Emily Abendroth tells us that society effectively criminalizes some of our most basic characteristics—our youth, our old age, our poverty, our needs for housing or a doctor’s appointment, our hunger—and feeds them back to us as dangerous behaviors and/or unsustainable demands
Emily Abendroth, ]EXCLOSURES[, Ahsahta, 2014.
“Sometimes there is a book you love so much you become frightened for the world. ] Exclosures [ is that for me. In a language invaded by false choice, infrastructured by ‘behavioral soundtracks,’ and occupied by dementia-inducing ‘privileges,’ Emily Abendroth implicates us in a relentless, marbled argument for her own hyper-communicable liberation. Here, oysters and otters come out of their word-shells and are exposed, alongside us, in a politics unsheltered from the fluids of Life. In bodies’ inchoate clamors, in their tangled historical idioms, there is still, Exclosures claims, the unmistakable pulse of possible justice. Improbable, yes, like much joy. This is writing that comes from many years of poly-barrage at the worst walls of our statesvilles, a decades-long voluntary encumbrance in the ‘best smidgens of radical hope.’ In such a project, all the camp-tools can ally-up—concept, lyric, document, narrative, luminous rhetoric, bureaucratese—no one’s unwelcome, all animals can come in and go out when they choose.”—Chris Nagler
“This book is so complicated in its juxtapositions. So inclusive in its explorations. So modest in its grandness. Really, I could go on and on. Emily Abendroth might say it is about the prison industrial complex. About various sorts of closures. But as she knows, once one starts on something as multidimensional as the prison industrial complex, one has to go wide and deep. And this book is both and more too, more as in meaningful, as in made.” —Juliana Spahr
What possibilities can poetics make in a world structured by logics that contain or constrain the human spirit? Abendroth’s debut charts some “improbable” options in a text that manages to sustain its beauty while directly facing this indifference. Hers is a world where a daughter’s “cagey lack of fidelity before all the boundaries/ that she’s been given is the best smidgen of radical hope/ we’ve got to our lot.” These boundaries are the boundaries of such broad-reaching powers as the prison-industrial complex and state, yet it becomes possible to weaken them with language, as even in placing words together: “There’s no combination we can forge that isn’t mutually contagious.” The poems, with their rich internal rhymes, read like sly escapes from Abendroth’s own structural play—brackets, multiple choice lists, and quoted text that make the book a hybrid affair. That she comes close to using her lyric powers to upset those boundaries makes our own personal projects of liberation seem livened again. She ends with an extended poetic statement in essay form, and though it is insightful, its real success is pointing readers back into the poems proper. Abendroth’s final poem concludes, “We went to the water as if it were an usher/ Let us make it one/ Let us gushing”—we should take heed and dive in. - Publishers Weekly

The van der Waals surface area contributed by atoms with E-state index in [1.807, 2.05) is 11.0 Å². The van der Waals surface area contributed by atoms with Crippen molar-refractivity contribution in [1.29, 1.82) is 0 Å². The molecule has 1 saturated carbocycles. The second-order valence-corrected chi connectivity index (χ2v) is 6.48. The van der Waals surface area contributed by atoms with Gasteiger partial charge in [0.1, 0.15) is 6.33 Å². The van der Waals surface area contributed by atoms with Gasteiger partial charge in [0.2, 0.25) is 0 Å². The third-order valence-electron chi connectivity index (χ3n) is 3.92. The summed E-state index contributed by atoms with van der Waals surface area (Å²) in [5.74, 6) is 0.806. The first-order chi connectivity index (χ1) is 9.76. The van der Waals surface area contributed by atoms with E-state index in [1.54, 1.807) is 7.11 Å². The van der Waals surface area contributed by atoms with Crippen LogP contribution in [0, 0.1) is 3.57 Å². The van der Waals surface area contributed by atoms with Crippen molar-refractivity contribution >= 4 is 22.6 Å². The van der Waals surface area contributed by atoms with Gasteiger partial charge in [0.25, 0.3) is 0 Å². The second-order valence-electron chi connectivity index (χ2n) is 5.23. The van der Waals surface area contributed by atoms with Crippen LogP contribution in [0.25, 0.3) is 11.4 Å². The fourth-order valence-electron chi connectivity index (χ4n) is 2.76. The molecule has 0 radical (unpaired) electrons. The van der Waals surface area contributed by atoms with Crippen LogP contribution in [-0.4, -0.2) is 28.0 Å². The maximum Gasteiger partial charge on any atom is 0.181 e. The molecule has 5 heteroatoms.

“‘You been to the peas?’ the old lady said, and Clara leaned over to pass them to me.
I had been to the peas. I had been to the chicken, several times, to the peas in a
sauce, the potatoes in a sauce, the onions in a sauce, to the coffee, and the butter-
yellow ice cream. It left a waxy coating of fat on the roof of my mouth.”
It left all that.
But lying in tatters on two orthogonal continua were the further nuances
the trance-inducing vacillations between knowledge formation
and its feasible maintenance. The chancy tensions and concessions
compounding what any single person was bound to be open to hearing
on a given evening and which, if any, variously creamy dishes
they could be convinced to willingly veer off “to visit” in what proportions.
In his orbiting photographic novel The Home Place, Nebraska author Wright Morris describes one of his notoriously resilient rural protagonists with the words: “He ain’t a farmer who thinks what he plants ain’t liable to die.”
We ain’t that either. We tainted and we pain-bent and we clear on it.
* * * * * * * * * *
Leaving aside the leanings that we nonetheless experienced
towards fear-induced triage, towards the collaging together of wildly
diverse materials into cursory-onto-bursting equivalencies.
The strange reasoning by which we forced ourselves to imagine:
a “fair match” for the color “nutria”
a “fair match” for “an absent care-giver”
a “fair match” for “lone air strikes, conducted via drone”
INTERVIEWER: What are the people fighting with?
RESPONDENT: They have fecal matter.
They’re burning sewage to try to keep the U.N.
out of their neighborhood—to stall the violence
being perpetrated against them?
“You been to the biscuits?” she reeled.
“You been to Soliel?”
The Rumpus Poetry Book Club Chat with Emily Abendroth